There is increasing evidence that ecological variables involving stress are important in determining evolutionary rates. This paper incorporates recombination into this scenario.
In Drosophila melanogaster, recombination increases at developmental temperatures above and below normal culture temperatures, giving a U-shaped curve which is most pronounced in centromeric regions; however, at near lethal temperature extremes there is some evidence for a fall in recombination. More limited data from other organisms are generally consistent with this conclusion. Nutritional stress in the form of starvation increases recombination in D. melanogaster, and behavioural stress has been found to increase recombination in male mice.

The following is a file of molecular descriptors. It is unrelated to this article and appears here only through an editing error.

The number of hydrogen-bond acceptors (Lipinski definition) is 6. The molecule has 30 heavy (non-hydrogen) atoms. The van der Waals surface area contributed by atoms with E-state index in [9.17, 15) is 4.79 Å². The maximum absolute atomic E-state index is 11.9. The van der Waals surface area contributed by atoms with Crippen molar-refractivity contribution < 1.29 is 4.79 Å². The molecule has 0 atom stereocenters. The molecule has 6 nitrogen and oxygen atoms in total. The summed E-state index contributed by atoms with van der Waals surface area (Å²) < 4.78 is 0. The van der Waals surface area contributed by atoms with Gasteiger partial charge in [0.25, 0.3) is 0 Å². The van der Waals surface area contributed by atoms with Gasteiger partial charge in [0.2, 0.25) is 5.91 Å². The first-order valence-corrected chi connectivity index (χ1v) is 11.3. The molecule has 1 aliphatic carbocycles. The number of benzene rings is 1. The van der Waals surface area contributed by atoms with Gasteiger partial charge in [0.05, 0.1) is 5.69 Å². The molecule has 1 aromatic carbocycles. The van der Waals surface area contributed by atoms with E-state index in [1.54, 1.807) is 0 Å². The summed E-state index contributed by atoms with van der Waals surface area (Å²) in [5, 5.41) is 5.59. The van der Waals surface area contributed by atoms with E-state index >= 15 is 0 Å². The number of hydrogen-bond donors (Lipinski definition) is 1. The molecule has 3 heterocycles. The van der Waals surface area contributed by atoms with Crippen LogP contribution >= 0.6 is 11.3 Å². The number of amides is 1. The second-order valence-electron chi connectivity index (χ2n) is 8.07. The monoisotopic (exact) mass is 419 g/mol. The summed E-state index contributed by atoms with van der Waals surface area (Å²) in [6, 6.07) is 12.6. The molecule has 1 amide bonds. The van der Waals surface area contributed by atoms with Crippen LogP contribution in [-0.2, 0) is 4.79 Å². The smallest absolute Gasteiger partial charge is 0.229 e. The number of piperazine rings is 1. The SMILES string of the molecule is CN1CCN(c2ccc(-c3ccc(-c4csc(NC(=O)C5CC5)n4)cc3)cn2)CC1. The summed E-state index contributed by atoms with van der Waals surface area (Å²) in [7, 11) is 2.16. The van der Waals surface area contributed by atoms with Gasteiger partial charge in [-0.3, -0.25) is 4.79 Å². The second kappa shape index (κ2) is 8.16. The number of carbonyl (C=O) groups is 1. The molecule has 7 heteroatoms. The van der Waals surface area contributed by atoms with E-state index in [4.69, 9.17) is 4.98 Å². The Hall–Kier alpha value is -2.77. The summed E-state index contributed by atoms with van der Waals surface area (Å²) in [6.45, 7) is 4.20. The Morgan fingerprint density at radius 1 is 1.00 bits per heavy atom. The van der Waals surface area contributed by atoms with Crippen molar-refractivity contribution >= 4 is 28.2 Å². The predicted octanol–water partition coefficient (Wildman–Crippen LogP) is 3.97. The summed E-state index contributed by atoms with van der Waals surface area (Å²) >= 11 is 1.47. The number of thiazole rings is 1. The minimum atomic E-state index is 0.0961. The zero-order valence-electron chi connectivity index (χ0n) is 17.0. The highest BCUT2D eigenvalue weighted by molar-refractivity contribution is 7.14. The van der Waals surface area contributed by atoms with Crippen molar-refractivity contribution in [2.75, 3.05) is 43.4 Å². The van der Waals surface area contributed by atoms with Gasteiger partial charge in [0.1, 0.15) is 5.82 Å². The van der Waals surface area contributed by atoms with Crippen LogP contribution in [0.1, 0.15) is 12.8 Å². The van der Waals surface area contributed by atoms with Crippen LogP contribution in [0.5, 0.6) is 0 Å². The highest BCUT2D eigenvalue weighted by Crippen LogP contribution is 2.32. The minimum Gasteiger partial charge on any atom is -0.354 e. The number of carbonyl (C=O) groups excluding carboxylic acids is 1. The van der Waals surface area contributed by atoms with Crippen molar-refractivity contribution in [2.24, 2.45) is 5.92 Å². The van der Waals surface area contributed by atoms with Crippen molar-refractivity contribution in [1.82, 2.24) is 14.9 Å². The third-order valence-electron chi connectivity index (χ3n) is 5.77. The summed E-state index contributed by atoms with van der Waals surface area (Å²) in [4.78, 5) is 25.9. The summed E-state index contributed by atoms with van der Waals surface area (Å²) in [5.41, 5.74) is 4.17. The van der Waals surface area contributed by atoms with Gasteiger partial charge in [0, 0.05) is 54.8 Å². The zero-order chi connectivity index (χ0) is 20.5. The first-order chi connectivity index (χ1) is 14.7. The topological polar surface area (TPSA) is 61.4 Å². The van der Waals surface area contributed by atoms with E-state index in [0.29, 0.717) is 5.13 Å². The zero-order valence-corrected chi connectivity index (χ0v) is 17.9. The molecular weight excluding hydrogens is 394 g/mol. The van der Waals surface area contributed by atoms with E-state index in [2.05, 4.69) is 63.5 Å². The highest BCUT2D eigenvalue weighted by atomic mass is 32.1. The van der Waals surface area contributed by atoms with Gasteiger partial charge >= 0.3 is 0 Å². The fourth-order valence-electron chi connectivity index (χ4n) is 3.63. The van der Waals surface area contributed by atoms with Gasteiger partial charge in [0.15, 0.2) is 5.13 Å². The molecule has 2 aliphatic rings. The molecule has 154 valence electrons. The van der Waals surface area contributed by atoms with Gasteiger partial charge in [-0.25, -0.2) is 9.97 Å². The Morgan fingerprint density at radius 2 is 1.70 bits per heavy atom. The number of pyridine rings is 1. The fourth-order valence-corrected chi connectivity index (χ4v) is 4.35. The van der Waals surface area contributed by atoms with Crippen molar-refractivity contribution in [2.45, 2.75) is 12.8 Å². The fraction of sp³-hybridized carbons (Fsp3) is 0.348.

In natural populations recombination is under complex genetic control analogous to other quantitative traits. In D. melanogaster in a novel environment, there is evidence that additive genetic variability for recombination is higher than in a standard laboratory environment. During selection in populations exposed to extreme stress increased recombination may occur; this implies that in marginal (stressful) habitats, variability generated by recombination may increase.
In D. melanogaster, structural heterozygosity due to inversions in one part of the genome tends to increase recombination in the remainder of the genome in a qualitatively similar manner to, and cumulative with, direct environmental effects especially temperature. Substantial recombination should be inducible under combinations of karyotypes and environments deviating from existing circumstances, especially if the suggestion that effects are often synergistic due to a dependence upon available energy levels can be confirmed.